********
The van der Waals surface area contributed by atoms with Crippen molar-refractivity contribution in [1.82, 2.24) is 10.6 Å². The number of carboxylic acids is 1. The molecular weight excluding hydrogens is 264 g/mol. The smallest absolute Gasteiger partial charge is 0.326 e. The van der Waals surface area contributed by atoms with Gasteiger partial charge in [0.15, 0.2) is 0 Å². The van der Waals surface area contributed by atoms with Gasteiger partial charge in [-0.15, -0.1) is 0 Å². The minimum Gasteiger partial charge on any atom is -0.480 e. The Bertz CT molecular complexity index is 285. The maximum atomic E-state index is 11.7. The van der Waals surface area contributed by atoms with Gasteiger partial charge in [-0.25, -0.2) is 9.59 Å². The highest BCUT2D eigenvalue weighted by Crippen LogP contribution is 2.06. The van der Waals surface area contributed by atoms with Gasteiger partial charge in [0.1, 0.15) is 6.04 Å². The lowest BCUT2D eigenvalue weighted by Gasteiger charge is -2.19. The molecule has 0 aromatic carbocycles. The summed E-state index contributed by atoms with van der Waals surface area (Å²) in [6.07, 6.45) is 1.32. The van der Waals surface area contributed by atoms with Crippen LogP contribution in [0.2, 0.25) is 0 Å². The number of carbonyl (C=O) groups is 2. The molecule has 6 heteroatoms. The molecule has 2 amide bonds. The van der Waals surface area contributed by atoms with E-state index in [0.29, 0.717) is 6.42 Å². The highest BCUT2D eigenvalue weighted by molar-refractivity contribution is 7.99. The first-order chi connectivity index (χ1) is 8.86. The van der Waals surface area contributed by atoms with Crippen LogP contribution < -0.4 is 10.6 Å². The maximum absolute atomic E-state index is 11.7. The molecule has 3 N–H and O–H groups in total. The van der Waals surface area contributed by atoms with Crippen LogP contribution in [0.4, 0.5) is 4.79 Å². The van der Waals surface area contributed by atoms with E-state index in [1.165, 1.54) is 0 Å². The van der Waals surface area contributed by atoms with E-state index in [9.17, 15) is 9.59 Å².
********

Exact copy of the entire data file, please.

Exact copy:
The van der Waals surface area contributed by atoms with Crippen molar-refractivity contribution in [1.82, 2.24) is 10.6 Å². The number of carboxylic acids is 1. The molecular weight excluding hydrogens is 264 g/mol. The smallest absolute Gasteiger partial charge is 0.326 e. The van der Waals surface area contributed by atoms with Gasteiger partial charge in [0.15, 0.2) is 0 Å². The van der Waals surface area contributed by atoms with Gasteiger partial charge in [-0.15, -0.1) is 0 Å². The minimum Gasteiger partial charge on any atom is -0.480 e. The Bertz CT molecular complexity index is 285. The maximum atomic E-state index is 11.7. The van der Waals surface area contributed by atoms with Gasteiger partial charge in [-0.25, -0.2) is 9.59 Å². The highest BCUT2D eigenvalue weighted by Crippen LogP contribution is 2.06. The van der Waals surface area contributed by atoms with Gasteiger partial charge in [0.1, 0.15) is 6.04 Å². The lowest BCUT2D eigenvalue weighted by Gasteiger charge is -2.19. The molecule has 0 aromatic carbocycles. The summed E-state index contributed by atoms with van der Waals surface area (Å²) in [6.07, 6.45) is 1.32. The van der Waals surface area contributed by atoms with Crippen LogP contribution in [0.2, 0.25) is 0 Å². The number of carbonyl (C=O) groups is 2. The molecule has 6 heteroatoms. The molecule has 2 amide bonds. The van der Waals surface area contributed by atoms with E-state index in [0.29, 0.717) is 6.42 Å². The highest BCUT2D eigenvalue weighted by molar-refractivity contribution is 7.99. The first-order chi connectivity index (χ1) is 8.86. The van der Waals surface area contributed by atoms with Crippen LogP contribution < -0.4 is 10.6 Å². The maximum absolute atomic E-state index is 11.7. The molecule has 3 N–H and O–H groups in total. The van der Waals surface area contributed by atoms with Crippen LogP contribution in [0.4, 0.5) is 4.79 Å². The van der Waals surface area contributed by atoms with E-state index in [1.165, 1.54) is 0 Å². The van der Waals surface area contributed by atoms with E-state index in [9.17, 15) is 9.59 Å².